There is not a single writer’s group meeting I attend that I do not learn something, or at least get inspired or motivated. I even got a blog post (this one) out of it, plus a possible regional short story idea. I like to write regional, because as Allison Mackenzie stated (at least in the movie) in “Peyton Place”, there is nothing like opening up a newspaper where the names mean something to you. There is a peculiar sort of delight when I open up a book and see Pensacola (my hometown) or Poplar Bluff (my birthplace) mentioned.
One of the neatest things I learned was that it is possible to “age appropriate” your writing. Just as there aren’t any recommended ages listed on children’s books (which I think is done on purpose, to sell more books; I’m such a cynic, I know), I wasn’t aware there was a way to figure out how to determine at what age level my writing was.
For my second collection of children’s nursery rhymes, “Golden Forks and Silver Spoons” (“Golden Stars and Silver Linings” being the first), in the “Just-so Stories” section (a la Rudyard Kipling), I “graded” my poem, “How the Colon Became a Semicolon” (who doesn’t love semi-colons, the noncommittal things they are), and have realized that perhaps I wrote a book of children’s poetry rather than simplistic nursery rhymes.
Because I am a “For Dummies” kind of person (I am consulting the “Dummies” books, rather than my textbook, to help me slog through the college course known as Computer Concepts), I want to share how grading our work is accomplished, screenshot by screenshot (as I am a visual learner).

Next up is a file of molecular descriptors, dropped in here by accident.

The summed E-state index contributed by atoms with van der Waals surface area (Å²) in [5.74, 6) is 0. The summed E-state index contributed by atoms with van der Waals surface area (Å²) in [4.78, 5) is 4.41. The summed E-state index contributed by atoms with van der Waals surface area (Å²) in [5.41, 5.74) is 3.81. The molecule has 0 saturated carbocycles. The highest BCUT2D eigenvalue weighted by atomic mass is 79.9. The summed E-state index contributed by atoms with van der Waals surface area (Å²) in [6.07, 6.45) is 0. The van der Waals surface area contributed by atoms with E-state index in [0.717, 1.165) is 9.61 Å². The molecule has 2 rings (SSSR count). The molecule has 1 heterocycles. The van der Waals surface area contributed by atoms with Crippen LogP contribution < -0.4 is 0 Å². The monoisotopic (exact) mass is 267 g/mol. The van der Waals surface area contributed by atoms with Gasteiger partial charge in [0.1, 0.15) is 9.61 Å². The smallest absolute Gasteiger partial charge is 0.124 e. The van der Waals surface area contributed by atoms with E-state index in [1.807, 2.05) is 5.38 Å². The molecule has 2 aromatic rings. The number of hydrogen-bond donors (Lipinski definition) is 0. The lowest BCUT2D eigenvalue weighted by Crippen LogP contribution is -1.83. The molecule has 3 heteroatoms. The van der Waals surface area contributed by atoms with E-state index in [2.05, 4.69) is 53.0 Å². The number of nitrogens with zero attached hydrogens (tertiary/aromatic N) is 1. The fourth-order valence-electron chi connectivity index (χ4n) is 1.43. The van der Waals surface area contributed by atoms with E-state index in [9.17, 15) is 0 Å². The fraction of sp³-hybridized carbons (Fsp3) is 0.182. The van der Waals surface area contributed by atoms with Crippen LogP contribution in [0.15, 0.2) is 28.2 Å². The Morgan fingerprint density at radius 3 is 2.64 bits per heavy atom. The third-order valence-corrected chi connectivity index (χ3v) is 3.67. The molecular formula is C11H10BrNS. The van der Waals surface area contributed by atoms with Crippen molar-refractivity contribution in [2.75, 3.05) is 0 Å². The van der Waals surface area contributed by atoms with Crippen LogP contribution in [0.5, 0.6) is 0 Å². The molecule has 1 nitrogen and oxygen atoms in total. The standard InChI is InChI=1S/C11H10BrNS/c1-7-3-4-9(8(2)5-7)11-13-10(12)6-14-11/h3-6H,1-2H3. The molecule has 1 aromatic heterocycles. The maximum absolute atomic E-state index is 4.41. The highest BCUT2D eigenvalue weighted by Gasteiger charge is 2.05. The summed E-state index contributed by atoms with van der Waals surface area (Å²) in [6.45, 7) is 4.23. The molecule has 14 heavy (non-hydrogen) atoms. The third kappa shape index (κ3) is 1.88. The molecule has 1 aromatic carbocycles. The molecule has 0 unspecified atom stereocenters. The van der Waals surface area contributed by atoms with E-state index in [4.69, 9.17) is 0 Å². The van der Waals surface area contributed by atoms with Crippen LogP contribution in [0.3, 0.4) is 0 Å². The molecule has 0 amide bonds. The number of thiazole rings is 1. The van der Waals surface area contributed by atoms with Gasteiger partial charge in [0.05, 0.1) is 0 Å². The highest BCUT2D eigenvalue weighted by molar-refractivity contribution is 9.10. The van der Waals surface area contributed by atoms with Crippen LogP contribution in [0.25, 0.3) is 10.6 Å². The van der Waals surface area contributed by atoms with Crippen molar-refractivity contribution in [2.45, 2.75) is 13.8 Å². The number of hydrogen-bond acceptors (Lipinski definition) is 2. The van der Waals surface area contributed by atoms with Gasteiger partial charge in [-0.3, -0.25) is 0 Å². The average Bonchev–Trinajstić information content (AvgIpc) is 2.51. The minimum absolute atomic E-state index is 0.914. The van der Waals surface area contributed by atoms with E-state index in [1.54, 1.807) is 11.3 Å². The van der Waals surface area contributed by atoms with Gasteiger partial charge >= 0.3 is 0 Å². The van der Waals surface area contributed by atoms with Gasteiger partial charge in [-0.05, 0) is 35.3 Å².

Basically, just follow the cursor. In the fourth screenshot, just make sure “show readability statistics” is checked.
That is how I wish all computer programing books were laid out, because I would so get it.
Now, onto my list of writing tips (which have helped me). The 5-minute freewriting challenge that was posed to us at the meeting was on what makes one a successful writer, and this is what I came up with.
- Write everyday. (Stephen King writes at least 2000 words a day.)
- Don’t edit as you go. (For a perfectionist like me, this is extremely hard, but I’ve gotten better, because I’ve found that once I get it on paper, it’s a snap to go back and clean it up.)
- Submit at least twice a month. (I would say once a week, but I haven’t even reached this goal myself yet. I try to count my blog posts as submitting/publishing).
- Become a proponent of lifelong learning. No matter what your major is, there is inspiration for writing everywhere. My Anatomy and Physiology class inspired a series of medical poetry. My ethics (philosophy) class has just plain inspired me.
- Nurture your spiritual side. Just one verse in the Bible can (and has, for me) inspired an entire poem, short story or novel.
- Become proficient in Microsoft Word.
- Stretch your writing muscles by writing in different lengths and genres. (I’ve also written the same story in poem and short story form. However, I have found that before writing a novel, decide whether to write in first-or third-person.)
- Share your writing, but also be willing to listen to others share theirs, and give sincere compliments and constructive criticism.
- Have another creative outlet, such as photography, crafting, etc. Anything that gives you a break from the screen, but keeps you away from the television.
- Don’t watch too much TV, or at least be purposeful in what you watch. Don’t just turn it on for the sake of turning it on. I don’t channel surf. When I turn the TV on, there is something specific I want to watch.
- Be persistent. What one publisher may not take a shine to, another one might. Just look at the rejection as another opportunity to make it better.
- Once you believe a piece is as good as you can make it, put it away for at least six weeks (Stephen King may say six months, I can’t remember), so you will look at it with fresh eyes. However, if there is a deadline, give it your best and send it in. This is where being a perfectionist can be a hindrance.